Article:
Most business partners enter into relationships with high hopes and the best of intentions. But when the euphoria of a new venture wears off, the pressure of day-to-day management of a struggling entity can lead to a variety of unfortunate legal disputes. This was the case with a Morris James client which had partnered with another major investor and several smaller investors to purchase a struggling entity. The two major investors agreed that they both needed to approve major decisions by the company. This structure lead to a deadlock when they could no longer agree on those major decisions.
The major investors agreed that the entity, in this case a Delaware limited liability company, needed to be dissolved to resolve the deadlock. The parties, however, did not agree on where and how it should be dissolved. The respective parties filed almost simultaneous judicial dissolution actions in Pennsylvania and Delaware. After litigating the issue in Delaware and Pennsylvania courts, the Pennsylvania court agreed to stay its hand to permit the Delaware court to decide how to dissolve the entity.
With the Delaware court in control of the process, ordinarily dissolution would mean a public sale of the entity. In this case, however, each side sought to depart from the usual practice. Morris James’ client wanted a private sale among only the members of the LLC conducted in an ascending bid, open auction. The other investor wanted a public sale but with each bidder submitting a single sealed bid. Morris James and its co-counsel presented facts at trial and expert testimony supporting the client’s preferred method of sale, arguing that the facts showed that the company could not survive a public sale process given the current level of distress and that no real bidders had emerged despite the public knowledge for months that the entity would be sold. After trial, the Court of Chancery entered an order largely granting Morris James’ client the relief it sought. Although the Court of Chancery also permitted the union representing a substantial portion of the company’s employees to participate in the auction, the union dropped its interest, leading to an auction among only the members of the LLC.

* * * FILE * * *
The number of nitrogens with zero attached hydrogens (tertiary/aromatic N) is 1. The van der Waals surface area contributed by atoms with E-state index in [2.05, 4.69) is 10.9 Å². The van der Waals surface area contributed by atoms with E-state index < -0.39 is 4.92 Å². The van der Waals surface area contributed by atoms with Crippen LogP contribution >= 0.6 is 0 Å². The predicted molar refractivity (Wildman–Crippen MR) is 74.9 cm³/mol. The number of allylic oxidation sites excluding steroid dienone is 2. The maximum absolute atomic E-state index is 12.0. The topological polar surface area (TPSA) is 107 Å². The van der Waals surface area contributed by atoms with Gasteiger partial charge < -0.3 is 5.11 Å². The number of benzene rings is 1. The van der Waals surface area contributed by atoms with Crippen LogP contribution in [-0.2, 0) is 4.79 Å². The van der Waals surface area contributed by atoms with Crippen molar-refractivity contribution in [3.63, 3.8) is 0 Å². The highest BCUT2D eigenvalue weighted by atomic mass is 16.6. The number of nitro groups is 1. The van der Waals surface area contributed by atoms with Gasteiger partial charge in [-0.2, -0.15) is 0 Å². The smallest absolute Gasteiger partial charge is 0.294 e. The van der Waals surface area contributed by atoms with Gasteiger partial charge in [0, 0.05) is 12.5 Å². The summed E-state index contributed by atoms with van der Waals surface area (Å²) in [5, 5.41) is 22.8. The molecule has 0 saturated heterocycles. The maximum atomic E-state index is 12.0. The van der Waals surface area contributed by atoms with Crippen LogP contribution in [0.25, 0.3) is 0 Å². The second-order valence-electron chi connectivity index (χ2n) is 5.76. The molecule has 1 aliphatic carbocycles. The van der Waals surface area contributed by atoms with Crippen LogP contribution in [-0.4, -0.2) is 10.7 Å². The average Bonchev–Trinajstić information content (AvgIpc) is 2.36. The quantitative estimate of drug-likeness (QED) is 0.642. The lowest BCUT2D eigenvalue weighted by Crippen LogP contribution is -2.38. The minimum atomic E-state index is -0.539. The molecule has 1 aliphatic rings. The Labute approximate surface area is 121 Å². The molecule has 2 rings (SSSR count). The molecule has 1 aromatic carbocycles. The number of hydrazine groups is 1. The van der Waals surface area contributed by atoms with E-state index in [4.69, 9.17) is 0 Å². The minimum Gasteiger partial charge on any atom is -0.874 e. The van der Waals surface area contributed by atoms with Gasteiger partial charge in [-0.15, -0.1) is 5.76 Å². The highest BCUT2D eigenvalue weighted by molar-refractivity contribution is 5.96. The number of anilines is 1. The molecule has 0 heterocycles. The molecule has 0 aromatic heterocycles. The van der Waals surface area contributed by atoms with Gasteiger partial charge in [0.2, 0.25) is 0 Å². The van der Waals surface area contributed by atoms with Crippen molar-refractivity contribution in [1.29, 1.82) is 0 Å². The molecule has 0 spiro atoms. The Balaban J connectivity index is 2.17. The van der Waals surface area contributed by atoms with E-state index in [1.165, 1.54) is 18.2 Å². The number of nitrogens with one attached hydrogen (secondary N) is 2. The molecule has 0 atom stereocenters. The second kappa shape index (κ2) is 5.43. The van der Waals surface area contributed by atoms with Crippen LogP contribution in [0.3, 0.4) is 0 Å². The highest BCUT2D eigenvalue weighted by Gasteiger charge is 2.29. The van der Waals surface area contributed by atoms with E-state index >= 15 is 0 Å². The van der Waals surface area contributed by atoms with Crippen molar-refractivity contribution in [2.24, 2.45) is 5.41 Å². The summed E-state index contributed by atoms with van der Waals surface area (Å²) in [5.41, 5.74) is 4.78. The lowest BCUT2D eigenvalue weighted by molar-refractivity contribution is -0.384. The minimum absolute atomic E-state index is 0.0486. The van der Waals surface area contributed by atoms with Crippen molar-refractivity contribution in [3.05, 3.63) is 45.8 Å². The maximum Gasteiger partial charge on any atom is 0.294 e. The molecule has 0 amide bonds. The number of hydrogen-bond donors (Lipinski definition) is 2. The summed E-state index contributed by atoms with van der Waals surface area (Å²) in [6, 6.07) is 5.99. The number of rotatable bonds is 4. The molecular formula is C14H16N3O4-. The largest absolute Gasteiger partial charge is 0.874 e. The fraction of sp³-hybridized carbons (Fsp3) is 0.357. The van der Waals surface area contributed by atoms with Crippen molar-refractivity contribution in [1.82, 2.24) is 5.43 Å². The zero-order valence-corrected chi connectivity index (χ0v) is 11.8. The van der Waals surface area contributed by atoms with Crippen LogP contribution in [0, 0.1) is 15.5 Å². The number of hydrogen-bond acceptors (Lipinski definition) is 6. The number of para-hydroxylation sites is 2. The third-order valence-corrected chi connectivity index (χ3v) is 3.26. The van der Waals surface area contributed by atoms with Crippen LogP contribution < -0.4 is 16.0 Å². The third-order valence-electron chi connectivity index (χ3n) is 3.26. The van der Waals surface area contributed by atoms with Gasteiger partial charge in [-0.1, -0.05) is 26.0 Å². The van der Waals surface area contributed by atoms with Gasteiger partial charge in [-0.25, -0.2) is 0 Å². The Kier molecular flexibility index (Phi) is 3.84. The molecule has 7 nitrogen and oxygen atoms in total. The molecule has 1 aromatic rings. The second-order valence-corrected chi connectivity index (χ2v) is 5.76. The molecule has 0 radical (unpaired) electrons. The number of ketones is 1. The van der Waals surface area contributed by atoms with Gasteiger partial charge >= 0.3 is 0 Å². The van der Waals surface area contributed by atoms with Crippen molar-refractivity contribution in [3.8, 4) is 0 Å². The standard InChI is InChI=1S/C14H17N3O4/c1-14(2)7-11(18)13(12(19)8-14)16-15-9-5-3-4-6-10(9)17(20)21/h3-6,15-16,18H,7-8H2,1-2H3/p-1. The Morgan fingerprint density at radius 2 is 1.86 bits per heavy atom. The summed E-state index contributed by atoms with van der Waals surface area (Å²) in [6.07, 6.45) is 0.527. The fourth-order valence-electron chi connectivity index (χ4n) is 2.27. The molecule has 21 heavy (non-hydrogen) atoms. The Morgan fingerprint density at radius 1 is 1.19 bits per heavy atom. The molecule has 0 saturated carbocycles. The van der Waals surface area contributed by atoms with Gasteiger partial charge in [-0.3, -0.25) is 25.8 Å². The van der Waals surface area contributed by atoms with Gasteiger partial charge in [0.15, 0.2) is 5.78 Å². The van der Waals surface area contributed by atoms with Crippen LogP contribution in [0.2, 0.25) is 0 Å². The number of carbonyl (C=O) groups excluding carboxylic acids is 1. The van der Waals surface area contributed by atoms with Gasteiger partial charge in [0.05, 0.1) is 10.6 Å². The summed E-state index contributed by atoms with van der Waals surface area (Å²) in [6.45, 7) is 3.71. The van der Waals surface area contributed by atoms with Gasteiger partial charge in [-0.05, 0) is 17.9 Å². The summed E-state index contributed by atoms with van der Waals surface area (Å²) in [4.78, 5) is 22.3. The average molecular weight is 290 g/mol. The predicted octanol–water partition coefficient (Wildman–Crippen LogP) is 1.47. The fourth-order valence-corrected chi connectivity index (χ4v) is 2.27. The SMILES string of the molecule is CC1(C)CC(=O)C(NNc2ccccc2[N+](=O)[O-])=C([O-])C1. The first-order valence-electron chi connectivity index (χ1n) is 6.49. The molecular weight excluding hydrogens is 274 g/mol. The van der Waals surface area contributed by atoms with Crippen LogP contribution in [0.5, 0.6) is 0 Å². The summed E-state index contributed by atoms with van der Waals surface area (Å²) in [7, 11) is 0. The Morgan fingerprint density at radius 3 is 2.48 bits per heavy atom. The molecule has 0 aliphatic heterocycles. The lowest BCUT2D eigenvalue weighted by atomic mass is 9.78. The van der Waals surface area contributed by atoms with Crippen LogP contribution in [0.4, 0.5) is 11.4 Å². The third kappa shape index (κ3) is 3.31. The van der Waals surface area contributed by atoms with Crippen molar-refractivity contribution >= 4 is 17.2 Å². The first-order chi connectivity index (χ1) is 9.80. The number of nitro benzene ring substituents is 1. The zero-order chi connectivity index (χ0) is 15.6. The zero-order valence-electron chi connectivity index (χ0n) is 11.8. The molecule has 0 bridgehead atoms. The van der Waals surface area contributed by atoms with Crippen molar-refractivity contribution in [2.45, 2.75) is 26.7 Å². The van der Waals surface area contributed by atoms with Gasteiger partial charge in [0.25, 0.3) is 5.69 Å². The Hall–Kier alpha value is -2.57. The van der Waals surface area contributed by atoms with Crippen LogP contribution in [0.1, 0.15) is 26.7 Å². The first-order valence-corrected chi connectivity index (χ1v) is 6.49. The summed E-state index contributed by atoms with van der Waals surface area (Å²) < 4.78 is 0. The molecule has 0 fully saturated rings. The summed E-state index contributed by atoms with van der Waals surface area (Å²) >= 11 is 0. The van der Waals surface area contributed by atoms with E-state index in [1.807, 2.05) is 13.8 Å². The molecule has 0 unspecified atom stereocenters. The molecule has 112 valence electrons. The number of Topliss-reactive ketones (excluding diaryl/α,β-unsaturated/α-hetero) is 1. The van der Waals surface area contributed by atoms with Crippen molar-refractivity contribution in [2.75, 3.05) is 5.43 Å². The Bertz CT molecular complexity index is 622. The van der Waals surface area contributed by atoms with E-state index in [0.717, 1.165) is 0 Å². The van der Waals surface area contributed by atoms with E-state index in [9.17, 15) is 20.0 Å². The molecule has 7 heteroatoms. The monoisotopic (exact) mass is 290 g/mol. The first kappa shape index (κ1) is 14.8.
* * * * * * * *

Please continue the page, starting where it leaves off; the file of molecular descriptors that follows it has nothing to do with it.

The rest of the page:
Morris James helped formulate a legal strategy that kept the case in Delaware, and convinced the Court of Chancery that a private sale was the best means of maximizing value. The firm identified the facts needed to support the client’s position—and marshalled those facts for trial, including identifying the right experts, resulting in a trial that substantially accomplished the client’s preferred method of sale.